He recently took the unusual step of relocating to a remote village of just 200 families, Elundini, about 30km from the university town of Alice in the Eastern Cape. Elundini, built on a steep and rocky hillside, was founded in 1986 after the apartheid government forcibly removed hundreds of Black people from much better land about 20km away, which was then turned into a dam. “People were just put into bungalows by the apartheid government and left here without water,” says Mateta.
He has been offered 10 hectares of land owned by Eco-hostel Elundini Backpackers to farm and has started by establishing an experimental permaculture garden with more than 50 different types of vegetables, herbs, indigenous medicinal plants and berries. In this garden, Mateta tests useful farming techniques that do not require a lot of money, such as no-dig and waterless farming. This pesticide-free garden produces organic seeds that are grown into seedlings in a greenhouse constructed from recycled materials.
“We saw the need to build more food resilience when the Covid-19 pandemic hit. The food relief from the government [mainly small hampers of processed, white carbohydrates with little protein or vegetables] failed our people. The most important thing was to form a collective commons so that people can take ownership of their welfare. We are trying to make a localised circular economy here because we are far from the town, and we don’t want people to waste money on travelling to buy food.”
On the recent unrest and looting of food, Mateta says “”rising food prices, price-fixing by corporate food manufacturers and the fact that food is inaccessible to the majority of us clearly show that the entire food system in South Africa is broken”.
Like the food sovereignty groups in Gqeberha, 250km away, Mateta consults village committees and conducts workshops with villagers to motivate them to expand the project.
“People here grow only mielies and potatoes, so they don’t see vegetable farming as a reliable way to feed themselves. People are used to using pesticides.” But now, from the experimental garden, villagers can harvest pesticide-free vegetables and more rare food items such as dandelion, berries, clover and other wild plants, which offer nutrition in the form of salads.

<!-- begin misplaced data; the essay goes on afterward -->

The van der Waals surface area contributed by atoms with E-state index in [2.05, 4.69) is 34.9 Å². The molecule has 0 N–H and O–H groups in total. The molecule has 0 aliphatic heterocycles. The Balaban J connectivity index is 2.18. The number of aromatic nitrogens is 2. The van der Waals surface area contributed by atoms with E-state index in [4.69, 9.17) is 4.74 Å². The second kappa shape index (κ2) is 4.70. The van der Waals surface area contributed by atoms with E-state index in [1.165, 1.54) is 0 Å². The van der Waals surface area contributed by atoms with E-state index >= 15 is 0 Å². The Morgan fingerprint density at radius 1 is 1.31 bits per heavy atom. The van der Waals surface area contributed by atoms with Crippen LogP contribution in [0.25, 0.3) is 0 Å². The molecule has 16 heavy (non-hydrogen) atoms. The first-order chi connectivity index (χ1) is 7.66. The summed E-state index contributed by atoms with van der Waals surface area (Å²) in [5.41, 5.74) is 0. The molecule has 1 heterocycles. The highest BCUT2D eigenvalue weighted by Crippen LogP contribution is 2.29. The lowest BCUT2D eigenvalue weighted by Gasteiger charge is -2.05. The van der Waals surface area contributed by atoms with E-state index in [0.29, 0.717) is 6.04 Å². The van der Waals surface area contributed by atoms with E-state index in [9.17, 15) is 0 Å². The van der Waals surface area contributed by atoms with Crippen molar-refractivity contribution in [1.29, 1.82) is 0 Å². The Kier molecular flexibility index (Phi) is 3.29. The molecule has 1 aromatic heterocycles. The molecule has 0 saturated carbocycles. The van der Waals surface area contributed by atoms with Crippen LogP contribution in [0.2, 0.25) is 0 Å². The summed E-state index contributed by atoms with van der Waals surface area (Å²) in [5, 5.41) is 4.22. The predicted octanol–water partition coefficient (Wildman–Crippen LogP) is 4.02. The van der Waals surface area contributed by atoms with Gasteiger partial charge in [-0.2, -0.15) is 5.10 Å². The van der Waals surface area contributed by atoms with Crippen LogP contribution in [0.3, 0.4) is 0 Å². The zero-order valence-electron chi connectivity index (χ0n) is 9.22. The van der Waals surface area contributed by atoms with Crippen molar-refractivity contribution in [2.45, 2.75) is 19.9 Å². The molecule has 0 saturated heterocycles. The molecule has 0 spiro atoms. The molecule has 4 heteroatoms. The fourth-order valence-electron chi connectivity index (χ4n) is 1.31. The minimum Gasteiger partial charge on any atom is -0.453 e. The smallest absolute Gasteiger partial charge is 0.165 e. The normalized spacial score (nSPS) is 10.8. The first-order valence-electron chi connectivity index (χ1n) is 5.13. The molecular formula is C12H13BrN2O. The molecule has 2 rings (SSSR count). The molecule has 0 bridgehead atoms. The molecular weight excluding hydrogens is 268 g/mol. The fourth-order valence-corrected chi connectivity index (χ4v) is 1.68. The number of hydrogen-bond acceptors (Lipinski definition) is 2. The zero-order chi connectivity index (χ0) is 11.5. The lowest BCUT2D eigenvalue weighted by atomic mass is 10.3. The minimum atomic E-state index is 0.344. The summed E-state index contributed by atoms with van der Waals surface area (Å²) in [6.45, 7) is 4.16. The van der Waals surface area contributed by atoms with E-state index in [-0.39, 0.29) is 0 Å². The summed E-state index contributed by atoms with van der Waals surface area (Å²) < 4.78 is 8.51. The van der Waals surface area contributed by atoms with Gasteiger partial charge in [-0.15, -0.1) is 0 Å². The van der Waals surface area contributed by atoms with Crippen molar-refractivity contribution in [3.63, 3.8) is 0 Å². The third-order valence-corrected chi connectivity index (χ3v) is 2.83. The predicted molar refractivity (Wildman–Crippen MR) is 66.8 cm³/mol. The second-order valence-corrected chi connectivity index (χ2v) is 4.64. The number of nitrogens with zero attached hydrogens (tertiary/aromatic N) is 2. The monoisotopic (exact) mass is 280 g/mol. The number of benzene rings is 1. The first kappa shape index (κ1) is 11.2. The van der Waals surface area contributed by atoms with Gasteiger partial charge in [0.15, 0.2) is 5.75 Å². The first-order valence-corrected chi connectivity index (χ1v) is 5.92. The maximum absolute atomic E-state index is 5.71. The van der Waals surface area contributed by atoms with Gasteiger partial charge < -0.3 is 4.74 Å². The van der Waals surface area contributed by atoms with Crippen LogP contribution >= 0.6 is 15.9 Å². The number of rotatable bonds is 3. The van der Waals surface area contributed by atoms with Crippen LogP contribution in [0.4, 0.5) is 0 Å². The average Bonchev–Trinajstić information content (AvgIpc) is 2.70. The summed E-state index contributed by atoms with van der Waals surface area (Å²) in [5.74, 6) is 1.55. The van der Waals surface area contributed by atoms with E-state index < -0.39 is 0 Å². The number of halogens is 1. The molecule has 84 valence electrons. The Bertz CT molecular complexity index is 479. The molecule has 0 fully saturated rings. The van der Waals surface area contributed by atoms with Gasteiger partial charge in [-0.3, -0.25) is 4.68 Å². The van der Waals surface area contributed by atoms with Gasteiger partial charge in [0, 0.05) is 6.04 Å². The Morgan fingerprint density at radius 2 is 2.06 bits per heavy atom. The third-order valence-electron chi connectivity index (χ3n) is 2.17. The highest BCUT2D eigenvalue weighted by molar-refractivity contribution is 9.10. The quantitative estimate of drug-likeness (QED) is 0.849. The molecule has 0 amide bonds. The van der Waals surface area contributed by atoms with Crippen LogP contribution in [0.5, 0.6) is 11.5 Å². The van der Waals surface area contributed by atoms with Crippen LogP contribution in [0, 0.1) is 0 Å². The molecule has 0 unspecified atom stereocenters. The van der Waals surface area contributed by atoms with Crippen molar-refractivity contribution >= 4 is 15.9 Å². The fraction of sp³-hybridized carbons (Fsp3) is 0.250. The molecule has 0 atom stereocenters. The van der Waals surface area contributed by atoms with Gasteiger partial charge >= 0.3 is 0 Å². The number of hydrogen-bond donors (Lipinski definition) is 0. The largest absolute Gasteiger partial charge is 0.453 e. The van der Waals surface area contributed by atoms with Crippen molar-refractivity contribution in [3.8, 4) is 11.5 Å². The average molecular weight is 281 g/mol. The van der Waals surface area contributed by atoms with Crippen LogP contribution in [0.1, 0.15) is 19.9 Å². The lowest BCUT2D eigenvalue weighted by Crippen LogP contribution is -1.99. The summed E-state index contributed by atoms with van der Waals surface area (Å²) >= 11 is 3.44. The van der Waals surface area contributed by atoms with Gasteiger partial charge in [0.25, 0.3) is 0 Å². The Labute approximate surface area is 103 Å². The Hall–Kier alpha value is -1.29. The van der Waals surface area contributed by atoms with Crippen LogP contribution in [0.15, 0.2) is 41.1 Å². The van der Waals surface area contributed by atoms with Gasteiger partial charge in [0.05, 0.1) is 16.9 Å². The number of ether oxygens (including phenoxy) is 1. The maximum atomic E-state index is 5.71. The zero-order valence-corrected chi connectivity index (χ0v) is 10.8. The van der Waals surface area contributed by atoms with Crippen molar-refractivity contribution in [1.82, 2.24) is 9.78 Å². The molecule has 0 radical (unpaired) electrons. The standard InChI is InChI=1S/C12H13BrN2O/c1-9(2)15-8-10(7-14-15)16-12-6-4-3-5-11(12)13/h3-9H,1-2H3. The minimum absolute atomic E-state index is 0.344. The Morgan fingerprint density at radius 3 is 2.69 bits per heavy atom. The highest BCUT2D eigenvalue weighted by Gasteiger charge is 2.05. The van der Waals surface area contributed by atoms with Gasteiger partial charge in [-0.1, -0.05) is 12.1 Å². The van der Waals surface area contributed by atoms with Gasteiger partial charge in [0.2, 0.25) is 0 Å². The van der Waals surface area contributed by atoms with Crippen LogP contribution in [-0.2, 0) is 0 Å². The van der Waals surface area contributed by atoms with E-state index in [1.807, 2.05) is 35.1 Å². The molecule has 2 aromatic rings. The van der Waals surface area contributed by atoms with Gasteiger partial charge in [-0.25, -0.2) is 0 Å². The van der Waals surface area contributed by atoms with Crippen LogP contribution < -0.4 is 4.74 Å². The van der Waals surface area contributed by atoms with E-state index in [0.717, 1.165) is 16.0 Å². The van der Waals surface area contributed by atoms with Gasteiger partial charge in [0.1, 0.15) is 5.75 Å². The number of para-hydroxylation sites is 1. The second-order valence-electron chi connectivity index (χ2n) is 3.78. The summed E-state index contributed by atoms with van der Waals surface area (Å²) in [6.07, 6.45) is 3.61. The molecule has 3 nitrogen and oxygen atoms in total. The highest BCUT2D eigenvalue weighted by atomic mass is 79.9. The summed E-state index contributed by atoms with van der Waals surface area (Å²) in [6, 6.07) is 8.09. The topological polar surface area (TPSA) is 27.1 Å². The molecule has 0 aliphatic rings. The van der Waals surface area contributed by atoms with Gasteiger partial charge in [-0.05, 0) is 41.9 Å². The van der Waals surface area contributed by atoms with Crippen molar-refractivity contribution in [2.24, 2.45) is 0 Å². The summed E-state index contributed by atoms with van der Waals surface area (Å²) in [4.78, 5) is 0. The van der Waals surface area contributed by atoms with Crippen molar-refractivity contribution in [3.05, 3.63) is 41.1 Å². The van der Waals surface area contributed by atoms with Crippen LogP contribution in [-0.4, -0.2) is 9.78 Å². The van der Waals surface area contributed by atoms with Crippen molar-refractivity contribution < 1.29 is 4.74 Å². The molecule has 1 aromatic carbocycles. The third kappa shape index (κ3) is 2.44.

“There is a lot that can thrive here. We just need to experiment first and see what works. My philosophy here is if I give you five seeds this season, then next season you must give me 50 seeds. That is a good way of expanding our movement.”
Mateta says the farming project has become an important organising tool as “people here are depoliticised and alienated from what is happening both nationally and on the continent and in the rest of the world. The political system that holds the reins is an anti-human system that shows no respect for the environment or the people.”
A long-term aim expressed by these urban and rural farming groups is to establish democratic grassroots farmers’ assemblies that meet regularly and connect with the workers’ movement, bringing food sovereignty into everyday working-class organising.
Collective food sovereignty projects are not the norm, though, and it will take time for them to spread to other impoverished areas. In the meanwhile, the basic income grant appears to be the only way to stave off mass hunger in South Africa.
But Mama cautions that for the grant to succeed, it is essential that it be devised by “the unemployed, women and precarious workers. The government must consult and talk to the people that it is meant for. It cannot be the product of discussions with NGOs [non-governmental organisations] and technocrats.”
Hunger in the World is a collaborative series produced by ARGMedios, Brasil de Fato, BreakThrough News, Madaar, New Frame, NewsClick and Peoples Dispatch.